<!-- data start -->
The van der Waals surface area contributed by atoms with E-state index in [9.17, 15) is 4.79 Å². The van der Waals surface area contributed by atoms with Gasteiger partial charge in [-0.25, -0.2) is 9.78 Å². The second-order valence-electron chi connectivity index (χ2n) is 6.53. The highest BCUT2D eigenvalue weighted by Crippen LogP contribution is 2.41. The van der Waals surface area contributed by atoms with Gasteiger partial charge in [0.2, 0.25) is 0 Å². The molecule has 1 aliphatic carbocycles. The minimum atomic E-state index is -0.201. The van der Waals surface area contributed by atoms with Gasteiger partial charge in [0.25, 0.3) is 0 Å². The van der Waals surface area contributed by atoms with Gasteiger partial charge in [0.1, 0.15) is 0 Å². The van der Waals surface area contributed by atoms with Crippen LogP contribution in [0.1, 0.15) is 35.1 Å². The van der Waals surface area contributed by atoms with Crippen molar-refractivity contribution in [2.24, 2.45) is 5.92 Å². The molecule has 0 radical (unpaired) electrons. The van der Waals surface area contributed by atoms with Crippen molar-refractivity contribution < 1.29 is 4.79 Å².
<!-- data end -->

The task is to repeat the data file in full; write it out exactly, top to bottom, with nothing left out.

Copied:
The van der Waals surface area contributed by atoms with E-state index in [9.17, 15) is 4.79 Å². The van der Waals surface area contributed by atoms with Gasteiger partial charge in [-0.25, -0.2) is 9.78 Å². The second-order valence-electron chi connectivity index (χ2n) is 6.53. The highest BCUT2D eigenvalue weighted by Crippen LogP contribution is 2.41. The van der Waals surface area contributed by atoms with Gasteiger partial charge in [0.2, 0.25) is 0 Å². The molecule has 1 aliphatic carbocycles. The minimum atomic E-state index is -0.201. The van der Waals surface area contributed by atoms with Gasteiger partial charge in [0.25, 0.3) is 0 Å². The van der Waals surface area contributed by atoms with Gasteiger partial charge in [0.1, 0.15) is 0 Å². The van der Waals surface area contributed by atoms with Crippen LogP contribution in [0.1, 0.15) is 35.1 Å². The van der Waals surface area contributed by atoms with Crippen molar-refractivity contribution in [2.24, 2.45) is 5.92 Å². The molecule has 0 radical (unpaired) electrons. The van der Waals surface area contributed by atoms with Crippen molar-refractivity contribution < 1.29 is 4.79 Å².